The first few months of the new year are always a busy time for Payroll Professionals. Keeping up with payroll and tax regulation changes is a seemingly endless but critical process. The tax reform bill brought with it many changes that may impact your employees and payroll this year. Below is an overview of the changes made and what they mean for your payroll in 2018.
New Income-Tax Withholding Tables
On January 11, 2018, the IRS released the updated income-tax withholding tables reflecting changes made by the tax reform legislation. Employers were required to implement the new tax tables no later than February 15, 2018.
The new withholding tables were designed to work with Forms W-4 that workers had already filed with their employers. This feature helps to minimize the burden on both taxpayers and employers. Employees do not need to complete a new Form W-4 unless they wish to make a change.
On March 1, 2018, the IRS released the 2018 Form W-4, as well as the new withholding calculator, to assist employees with completing or making changes to their 2018 federal tax withholding if they wish to do so.
Social Security and Medicare Taxes
The Social Security Administration revised the 2018 wage base, which is now $128,400, up from $127,200. The tax rates for Social Security and Medicare taxes remain unchanged at 6.2% and 1.45% respectively.
The additional Medicare tax on employees earning compensation over $200,000 is also unchanged. You must withhold 0.9 percent of taxable compensation over $200,000. There is no employer match for this tax.
Supplemental Wage Rate Changes
The supplemental wage-withholding rate, which applies to non-regular wages paid by an employer, such as bonuses and commissions, was also changed. The optional flat rate for supplemental wages under $1 million during the 2018 calendar year decreased from 25% to 22%.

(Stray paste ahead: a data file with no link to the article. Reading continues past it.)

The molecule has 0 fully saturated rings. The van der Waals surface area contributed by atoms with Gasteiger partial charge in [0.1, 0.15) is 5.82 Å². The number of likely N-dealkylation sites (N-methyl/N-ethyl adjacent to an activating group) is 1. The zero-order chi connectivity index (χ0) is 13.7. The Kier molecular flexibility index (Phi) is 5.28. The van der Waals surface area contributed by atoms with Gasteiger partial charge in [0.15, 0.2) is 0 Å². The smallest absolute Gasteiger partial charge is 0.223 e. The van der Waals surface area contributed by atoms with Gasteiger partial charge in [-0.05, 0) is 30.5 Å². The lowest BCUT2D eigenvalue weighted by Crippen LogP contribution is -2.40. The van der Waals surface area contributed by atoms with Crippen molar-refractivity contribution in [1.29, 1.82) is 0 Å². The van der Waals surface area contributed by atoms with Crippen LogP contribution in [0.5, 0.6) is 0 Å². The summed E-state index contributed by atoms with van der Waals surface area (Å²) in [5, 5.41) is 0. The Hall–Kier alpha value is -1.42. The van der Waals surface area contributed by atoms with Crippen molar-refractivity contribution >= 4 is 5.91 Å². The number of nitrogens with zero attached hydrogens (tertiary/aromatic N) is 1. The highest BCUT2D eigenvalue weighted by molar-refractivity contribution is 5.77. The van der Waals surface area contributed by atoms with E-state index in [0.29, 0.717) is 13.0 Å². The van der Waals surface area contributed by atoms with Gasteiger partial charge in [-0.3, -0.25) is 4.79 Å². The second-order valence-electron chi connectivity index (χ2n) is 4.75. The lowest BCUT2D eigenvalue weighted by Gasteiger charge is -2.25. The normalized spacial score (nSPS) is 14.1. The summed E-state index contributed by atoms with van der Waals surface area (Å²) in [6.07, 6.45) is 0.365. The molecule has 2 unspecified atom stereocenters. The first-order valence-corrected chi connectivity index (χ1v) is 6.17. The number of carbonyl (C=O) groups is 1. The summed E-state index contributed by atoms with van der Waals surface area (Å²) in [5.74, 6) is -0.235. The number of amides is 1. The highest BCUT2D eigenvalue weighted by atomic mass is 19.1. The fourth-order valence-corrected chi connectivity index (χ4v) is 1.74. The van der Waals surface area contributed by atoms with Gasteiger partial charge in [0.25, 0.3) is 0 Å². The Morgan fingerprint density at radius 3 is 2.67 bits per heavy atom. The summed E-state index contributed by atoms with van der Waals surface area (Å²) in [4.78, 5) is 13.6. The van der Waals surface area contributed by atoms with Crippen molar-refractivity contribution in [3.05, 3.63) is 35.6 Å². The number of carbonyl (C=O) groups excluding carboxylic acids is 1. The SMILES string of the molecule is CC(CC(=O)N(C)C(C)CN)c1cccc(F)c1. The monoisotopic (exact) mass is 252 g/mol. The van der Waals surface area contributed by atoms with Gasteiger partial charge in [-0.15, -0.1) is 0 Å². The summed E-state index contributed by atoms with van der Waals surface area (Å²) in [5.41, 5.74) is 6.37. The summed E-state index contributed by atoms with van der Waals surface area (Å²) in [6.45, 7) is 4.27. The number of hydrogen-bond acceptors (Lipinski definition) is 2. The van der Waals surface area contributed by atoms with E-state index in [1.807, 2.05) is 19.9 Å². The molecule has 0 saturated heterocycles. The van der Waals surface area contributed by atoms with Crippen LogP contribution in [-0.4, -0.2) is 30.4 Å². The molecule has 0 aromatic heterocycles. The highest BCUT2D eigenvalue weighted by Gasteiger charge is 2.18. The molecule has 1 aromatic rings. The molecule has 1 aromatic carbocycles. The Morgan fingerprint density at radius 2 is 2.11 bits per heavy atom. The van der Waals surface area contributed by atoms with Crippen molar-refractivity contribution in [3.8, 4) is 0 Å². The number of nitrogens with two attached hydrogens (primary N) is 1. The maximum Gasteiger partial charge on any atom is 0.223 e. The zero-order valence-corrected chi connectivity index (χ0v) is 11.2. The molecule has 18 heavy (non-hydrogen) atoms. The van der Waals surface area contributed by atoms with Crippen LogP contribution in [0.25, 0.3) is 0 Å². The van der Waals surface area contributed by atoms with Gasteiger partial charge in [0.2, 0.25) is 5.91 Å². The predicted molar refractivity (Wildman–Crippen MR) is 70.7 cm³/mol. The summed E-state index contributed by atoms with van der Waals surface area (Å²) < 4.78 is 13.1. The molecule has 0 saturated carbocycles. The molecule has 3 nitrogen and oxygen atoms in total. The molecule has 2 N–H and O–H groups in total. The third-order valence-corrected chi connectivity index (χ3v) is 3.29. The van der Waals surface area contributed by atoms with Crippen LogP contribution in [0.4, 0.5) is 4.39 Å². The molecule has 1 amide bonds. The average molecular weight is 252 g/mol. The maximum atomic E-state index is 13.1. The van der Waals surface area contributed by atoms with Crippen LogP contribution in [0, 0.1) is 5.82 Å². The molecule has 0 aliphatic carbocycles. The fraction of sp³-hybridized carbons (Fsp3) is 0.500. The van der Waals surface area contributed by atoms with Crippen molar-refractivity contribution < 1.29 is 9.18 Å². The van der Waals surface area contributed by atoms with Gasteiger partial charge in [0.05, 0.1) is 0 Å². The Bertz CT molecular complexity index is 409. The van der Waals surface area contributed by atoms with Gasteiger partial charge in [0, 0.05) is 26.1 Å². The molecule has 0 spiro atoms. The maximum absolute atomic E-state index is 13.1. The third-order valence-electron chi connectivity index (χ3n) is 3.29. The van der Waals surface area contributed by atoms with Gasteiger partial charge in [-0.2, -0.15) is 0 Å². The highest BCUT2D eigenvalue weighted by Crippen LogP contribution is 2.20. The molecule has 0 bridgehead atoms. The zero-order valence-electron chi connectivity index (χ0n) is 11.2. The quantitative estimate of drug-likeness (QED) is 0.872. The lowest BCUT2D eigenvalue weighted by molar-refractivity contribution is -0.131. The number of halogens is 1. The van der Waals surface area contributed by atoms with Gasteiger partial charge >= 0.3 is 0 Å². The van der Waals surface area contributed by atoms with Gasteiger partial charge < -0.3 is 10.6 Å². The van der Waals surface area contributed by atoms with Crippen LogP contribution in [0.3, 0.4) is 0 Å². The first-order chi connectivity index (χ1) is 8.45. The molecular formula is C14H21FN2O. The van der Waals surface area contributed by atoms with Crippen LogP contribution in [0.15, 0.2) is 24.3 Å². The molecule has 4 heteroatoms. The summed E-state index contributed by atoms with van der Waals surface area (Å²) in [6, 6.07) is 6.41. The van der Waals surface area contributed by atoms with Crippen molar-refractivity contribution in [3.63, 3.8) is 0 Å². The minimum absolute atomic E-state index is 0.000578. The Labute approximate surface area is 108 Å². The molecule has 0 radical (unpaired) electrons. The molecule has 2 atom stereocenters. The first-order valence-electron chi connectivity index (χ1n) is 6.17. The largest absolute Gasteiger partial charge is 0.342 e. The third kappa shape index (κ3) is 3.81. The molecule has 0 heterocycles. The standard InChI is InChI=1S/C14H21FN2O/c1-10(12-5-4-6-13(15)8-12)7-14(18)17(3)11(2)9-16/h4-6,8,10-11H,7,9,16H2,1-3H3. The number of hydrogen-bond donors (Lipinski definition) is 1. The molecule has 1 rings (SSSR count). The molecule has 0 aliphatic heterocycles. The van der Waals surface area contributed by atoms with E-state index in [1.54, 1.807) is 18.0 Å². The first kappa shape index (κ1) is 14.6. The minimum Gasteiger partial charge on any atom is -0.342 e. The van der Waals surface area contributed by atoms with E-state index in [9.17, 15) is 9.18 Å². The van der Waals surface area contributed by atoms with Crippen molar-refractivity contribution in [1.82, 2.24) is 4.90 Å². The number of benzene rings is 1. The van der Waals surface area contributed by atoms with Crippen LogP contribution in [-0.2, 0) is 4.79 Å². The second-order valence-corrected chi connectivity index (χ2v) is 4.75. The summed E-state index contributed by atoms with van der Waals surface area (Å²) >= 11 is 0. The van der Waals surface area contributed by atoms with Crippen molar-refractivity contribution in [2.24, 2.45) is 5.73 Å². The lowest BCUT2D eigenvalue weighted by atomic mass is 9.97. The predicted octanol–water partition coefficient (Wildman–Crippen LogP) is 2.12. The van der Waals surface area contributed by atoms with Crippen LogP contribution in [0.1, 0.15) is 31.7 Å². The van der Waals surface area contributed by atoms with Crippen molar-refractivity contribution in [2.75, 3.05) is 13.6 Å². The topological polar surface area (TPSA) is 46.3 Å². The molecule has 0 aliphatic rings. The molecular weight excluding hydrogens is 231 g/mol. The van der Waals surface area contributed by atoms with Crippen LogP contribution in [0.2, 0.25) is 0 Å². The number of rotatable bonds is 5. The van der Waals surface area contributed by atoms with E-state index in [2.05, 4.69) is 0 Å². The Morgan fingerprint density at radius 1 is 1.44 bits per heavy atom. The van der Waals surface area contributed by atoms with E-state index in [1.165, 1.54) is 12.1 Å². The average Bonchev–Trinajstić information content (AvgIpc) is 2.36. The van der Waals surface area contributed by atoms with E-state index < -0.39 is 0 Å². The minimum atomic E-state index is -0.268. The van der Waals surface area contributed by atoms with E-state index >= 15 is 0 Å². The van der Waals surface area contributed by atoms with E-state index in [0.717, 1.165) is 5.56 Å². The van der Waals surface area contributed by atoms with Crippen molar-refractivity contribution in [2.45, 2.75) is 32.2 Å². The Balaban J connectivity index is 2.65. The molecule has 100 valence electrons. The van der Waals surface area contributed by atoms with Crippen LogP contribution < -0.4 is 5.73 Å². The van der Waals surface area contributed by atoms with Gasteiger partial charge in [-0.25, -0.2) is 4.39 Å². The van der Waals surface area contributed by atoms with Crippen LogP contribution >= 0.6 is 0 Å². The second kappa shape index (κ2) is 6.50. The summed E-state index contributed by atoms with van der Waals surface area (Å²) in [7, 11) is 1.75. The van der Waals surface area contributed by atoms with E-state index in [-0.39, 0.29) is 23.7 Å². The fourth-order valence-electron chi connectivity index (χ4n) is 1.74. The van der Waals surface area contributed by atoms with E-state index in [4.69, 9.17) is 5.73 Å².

The supplemental wage rate for payments of more than $1 million during the 2018 calendar year was also reduced from the prior rate of 39.6% to 37% under the tax reform bill.
Fringe Benefit Changes
- Moving Expenses – no longer excludable from gross income. They are now a taxable fringe benefit subject to payroll taxes.
- Employee Achievement Awards – clarification was provided under the existing law on what is not considered “tangible personal property” and therefore, fully taxable to employees. Achievement Awards on this list include cash, cash equivalents, gift cards, vacations, theater and sports tickets, etc.
- Health Savings Accounts – contribution limits for health savings accounts increased for 2018. The maximum contribution for self-only coverage for 2018 is $3,450 and $6,850 for family coverage. The IRS reduced the family coverage limit on March 5, 2018 from an earlier published limit of $6,900. Individuals 55 and older are eligible to make an additional catch-up contribution to their HSA of $1,000.
- Qualified Small Employer HRA – the limit on payments/reimbursements for self-only coverage is $5,050 and $10,250 for family coverage. These amounts are a change from the 2017 limits of $4,950 for self-only coverage and $10,000 for family coverage.
The business-reimbursement mileage rate for 2018 is 54.5 cents per mile, which is a change from the 2017 mileage rate of 53.5 cents per mile. Reimbursements given to employees for business driving under an accountable plan up to the IRS standard mileage rate are not taxable compensation to employees or subject to payroll taxes.
By Kristen O’Connell, CPP, Manager, Payroll Division